Sega Ages Shinobi is a Great Doorway to Game History

Let's take a look at Sega Ages Shinobi and explain why Sega's Shinobi series is interesting when it comes to game history.

Ninja characters have always been popular in video games. Sekiro: Shadows Die Twice obviously showed that, but it’s been true for decades now Sega was one of the first companies out there who focused on this theme with the Shinobi series. The Sega Ages Switch release of the very first Shinobi game is a great way to remember or discover the series.

Shinobi first launched on arcade in 1987. Needless to say, this Sega Ages version is mainly directed to nostalgic fans of the series looking for an easy alternative to play the game without the arcade version, but I definitely think everyone should try it out. Shinobi is a pure arcade game and a great historical example of what constitutes arcade games in many ways.

First off, the game is easy to play but hard to master. Anyone can get a superficial understanding of how Shinobi works in a single glance after ten seconds of gameplay. You’ve got simple controls and a simple presentation, side-scrolling action with enemies to defeat and hostage kids to save in each stage. Next, you have our protagonist, Joe Musashi, who dies in a single hit, making the game quite hard and encouraging players to train and put some more money in the machine. The Sega Ages Switch port recreates this by asking you to press a specific button to add coins. Last but not least, Shinobi has an extended scoring system with many hidden scoring mechanics. The easiest mechanic to notice is how defeating enemies in CQC, instead of shooting shuriken from afar, garners much more points.

These scoring mechanics encourage dedicated players to learn various patterns and reach the highest score possible, and perhaps this Sega Ages port will birth new scoring (or speedrunning) vocations. Shinobi most notably includes hidden scoring systems dependent on the last digits of your current score, meaning top scoring players learn patterns to manipulate said score. This would take me way too long to explain, but I highly recommend checking out top player Ben Shinobi’s guide if you’re interested.

One element worth pointing out is, like all other Sega Ages ports on Switch so far, Shinobi also includes options to make the game easier, such as being able to use savestates and the time rewind function. The Ages mode also makes the game easier. Some would say it’s blasphemy, but I personally couldn’t care less. I’ve always been surprised some can consider these systems such an issue. I don’t remember anyone getting this mad when emulators and savestates got more popular 20 years ago, though Twitter didn’t exist yet so there were fewer outlets for vitriol. In any case, I genuinely think people spending time criticizing others about using these systems should seriously rethink their lives.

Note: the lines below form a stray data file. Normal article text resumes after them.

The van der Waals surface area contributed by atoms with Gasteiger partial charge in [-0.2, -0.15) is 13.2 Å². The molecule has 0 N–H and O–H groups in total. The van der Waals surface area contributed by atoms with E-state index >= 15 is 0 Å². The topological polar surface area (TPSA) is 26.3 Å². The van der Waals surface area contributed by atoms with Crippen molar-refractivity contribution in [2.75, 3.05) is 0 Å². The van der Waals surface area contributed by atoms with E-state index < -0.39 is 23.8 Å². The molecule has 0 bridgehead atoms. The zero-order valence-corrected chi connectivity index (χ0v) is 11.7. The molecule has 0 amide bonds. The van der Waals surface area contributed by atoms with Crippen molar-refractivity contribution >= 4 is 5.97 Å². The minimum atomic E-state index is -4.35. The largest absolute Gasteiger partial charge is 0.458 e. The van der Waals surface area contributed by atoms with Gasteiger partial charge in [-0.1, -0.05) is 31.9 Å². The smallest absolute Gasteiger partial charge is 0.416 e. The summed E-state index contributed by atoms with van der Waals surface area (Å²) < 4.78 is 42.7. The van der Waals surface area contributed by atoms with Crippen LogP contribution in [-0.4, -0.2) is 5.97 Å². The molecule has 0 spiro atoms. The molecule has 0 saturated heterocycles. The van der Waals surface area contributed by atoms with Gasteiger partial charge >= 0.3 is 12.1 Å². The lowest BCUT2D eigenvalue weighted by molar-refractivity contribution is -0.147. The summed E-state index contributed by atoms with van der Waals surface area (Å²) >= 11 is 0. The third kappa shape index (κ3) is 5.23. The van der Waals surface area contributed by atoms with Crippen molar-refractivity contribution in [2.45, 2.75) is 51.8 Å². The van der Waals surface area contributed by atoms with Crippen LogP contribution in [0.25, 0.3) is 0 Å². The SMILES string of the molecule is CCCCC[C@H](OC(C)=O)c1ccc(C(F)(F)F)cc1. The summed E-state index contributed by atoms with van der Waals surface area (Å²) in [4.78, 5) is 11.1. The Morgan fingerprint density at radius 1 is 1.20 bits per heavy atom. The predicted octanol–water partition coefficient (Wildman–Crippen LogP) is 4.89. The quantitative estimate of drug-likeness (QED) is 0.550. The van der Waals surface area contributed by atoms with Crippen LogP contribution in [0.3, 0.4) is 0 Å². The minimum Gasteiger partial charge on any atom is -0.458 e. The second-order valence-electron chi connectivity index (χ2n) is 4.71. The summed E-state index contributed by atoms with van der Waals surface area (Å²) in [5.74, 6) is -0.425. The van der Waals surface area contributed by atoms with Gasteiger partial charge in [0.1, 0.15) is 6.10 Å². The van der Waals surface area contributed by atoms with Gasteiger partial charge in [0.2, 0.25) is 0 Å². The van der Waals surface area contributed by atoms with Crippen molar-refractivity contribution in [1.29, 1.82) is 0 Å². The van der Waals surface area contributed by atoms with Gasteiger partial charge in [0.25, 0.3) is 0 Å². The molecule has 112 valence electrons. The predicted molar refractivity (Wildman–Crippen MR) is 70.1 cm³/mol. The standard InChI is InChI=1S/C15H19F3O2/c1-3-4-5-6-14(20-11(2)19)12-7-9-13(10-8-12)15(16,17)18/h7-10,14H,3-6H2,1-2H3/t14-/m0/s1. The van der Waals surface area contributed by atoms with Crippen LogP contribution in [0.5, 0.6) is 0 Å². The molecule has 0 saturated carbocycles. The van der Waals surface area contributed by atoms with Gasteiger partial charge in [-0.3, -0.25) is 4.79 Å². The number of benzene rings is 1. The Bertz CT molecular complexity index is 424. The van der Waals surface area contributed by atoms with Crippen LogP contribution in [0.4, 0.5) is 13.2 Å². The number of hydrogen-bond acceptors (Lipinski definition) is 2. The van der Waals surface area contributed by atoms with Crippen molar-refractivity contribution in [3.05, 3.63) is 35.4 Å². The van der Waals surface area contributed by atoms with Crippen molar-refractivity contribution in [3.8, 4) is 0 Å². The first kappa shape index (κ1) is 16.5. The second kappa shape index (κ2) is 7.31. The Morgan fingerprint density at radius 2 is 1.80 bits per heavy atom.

I’d lastly point out this first Shinobi game is fascinating in how it already has the basis and foundation that made the next episodes in the series so enjoyable. Sega’s Shinobi is one of the best series when it comes to making players feel like actual shinobi. The series evolved and switched from pure arcade to consoles and kept its charm. Hopefully, the other Shinobi games, and Shinobi III, my favorite in the series, will release via Sega Ages soon.

Sega did a pretty good job transferring the Shinobi series to 3D with Shinobi (2002) and Kunoichi (2003) on PlayStation 2, and I hope the series will be revived soon, be it 2D or 3D. No game company actually “forgets an IP” or never thinks of reviving it. Sakura Taisen winning the Sega Fes 2016 fan popularity poll is one of the main factors which led to Project Sakura Wars (check out our translated playthrough), so it would be great if the Shinobi franchise came back.

As a side note, our Japanese peers at Game Watch regularly interview M2’s developers, the team behind these Sega Ages Switch ports. Around one interview per month is published, and the very first one concerned Sega Ages Phantasy Star. If you can read Japanese, you should check out the interview regarding Shinobi.

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Iyane Agossah

Living near Paris, Iyane is the head of Japanese content at DualShockers. You can reach him on Twitter at @A_iyane07

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